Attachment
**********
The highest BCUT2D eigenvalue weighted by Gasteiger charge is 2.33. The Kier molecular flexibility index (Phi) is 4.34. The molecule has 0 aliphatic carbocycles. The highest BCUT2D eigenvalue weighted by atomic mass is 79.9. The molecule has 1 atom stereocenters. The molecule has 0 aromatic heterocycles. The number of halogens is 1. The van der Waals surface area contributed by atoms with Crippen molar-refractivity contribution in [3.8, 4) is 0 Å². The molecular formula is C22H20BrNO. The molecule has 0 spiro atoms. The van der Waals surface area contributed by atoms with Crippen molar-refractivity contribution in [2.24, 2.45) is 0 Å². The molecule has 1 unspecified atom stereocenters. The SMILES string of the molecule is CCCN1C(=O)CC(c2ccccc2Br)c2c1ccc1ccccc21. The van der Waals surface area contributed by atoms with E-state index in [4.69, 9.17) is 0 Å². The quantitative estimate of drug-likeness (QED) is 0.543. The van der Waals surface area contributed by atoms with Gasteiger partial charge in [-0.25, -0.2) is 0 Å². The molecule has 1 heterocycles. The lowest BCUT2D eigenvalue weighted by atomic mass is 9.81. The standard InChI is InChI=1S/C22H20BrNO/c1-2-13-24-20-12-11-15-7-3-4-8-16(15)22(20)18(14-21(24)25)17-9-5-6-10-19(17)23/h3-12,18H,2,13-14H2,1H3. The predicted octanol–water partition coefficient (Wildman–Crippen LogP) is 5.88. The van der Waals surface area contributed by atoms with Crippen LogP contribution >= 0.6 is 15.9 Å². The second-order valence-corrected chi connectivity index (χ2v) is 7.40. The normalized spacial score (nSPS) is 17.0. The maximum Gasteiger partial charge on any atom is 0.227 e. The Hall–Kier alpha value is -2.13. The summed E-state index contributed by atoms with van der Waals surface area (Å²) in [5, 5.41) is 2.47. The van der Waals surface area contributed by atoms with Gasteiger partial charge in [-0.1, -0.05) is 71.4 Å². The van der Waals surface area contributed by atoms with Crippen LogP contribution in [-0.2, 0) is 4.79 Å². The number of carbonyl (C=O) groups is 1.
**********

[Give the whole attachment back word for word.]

The highest BCUT2D eigenvalue weighted by Gasteiger charge is 2.33. The Kier molecular flexibility index (Phi) is 4.34. The molecule has 0 aliphatic carbocycles. The highest BCUT2D eigenvalue weighted by atomic mass is 79.9. The molecule has 1 atom stereocenters. The molecule has 0 aromatic heterocycles. The number of halogens is 1. The van der Waals surface area contributed by atoms with Crippen molar-refractivity contribution in [3.8, 4) is 0 Å². The molecular formula is C22H20BrNO. The molecule has 0 spiro atoms. The van der Waals surface area contributed by atoms with Crippen molar-refractivity contribution in [2.24, 2.45) is 0 Å². The molecule has 1 unspecified atom stereocenters. The SMILES string of the molecule is CCCN1C(=O)CC(c2ccccc2Br)c2c1ccc1ccccc21. The van der Waals surface area contributed by atoms with E-state index in [4.69, 9.17) is 0 Å². The quantitative estimate of drug-likeness (QED) is 0.543. The van der Waals surface area contributed by atoms with Gasteiger partial charge in [-0.25, -0.2) is 0 Å². The molecule has 1 heterocycles. The lowest BCUT2D eigenvalue weighted by atomic mass is 9.81. The standard InChI is InChI=1S/C22H20BrNO/c1-2-13-24-20-12-11-15-7-3-4-8-16(15)22(20)18(14-21(24)25)17-9-5-6-10-19(17)23/h3-12,18H,2,13-14H2,1H3. The predicted octanol–water partition coefficient (Wildman–Crippen LogP) is 5.88. The van der Waals surface area contributed by atoms with Crippen LogP contribution >= 0.6 is 15.9 Å². The second-order valence-corrected chi connectivity index (χ2v) is 7.40. The normalized spacial score (nSPS) is 17.0. The maximum Gasteiger partial charge on any atom is 0.227 e. The Hall–Kier alpha value is -2.13. The summed E-state index contributed by atoms with van der Waals surface area (Å²) in [5, 5.41) is 2.47. The van der Waals surface area contributed by atoms with Gasteiger partial charge in [-0.1, -0.05) is 71.4 Å². The van der Waals surface area contributed by atoms with Crippen LogP contribution in [-0.2, 0) is 4.79 Å². The number of carbonyl (C=O) groups is 1.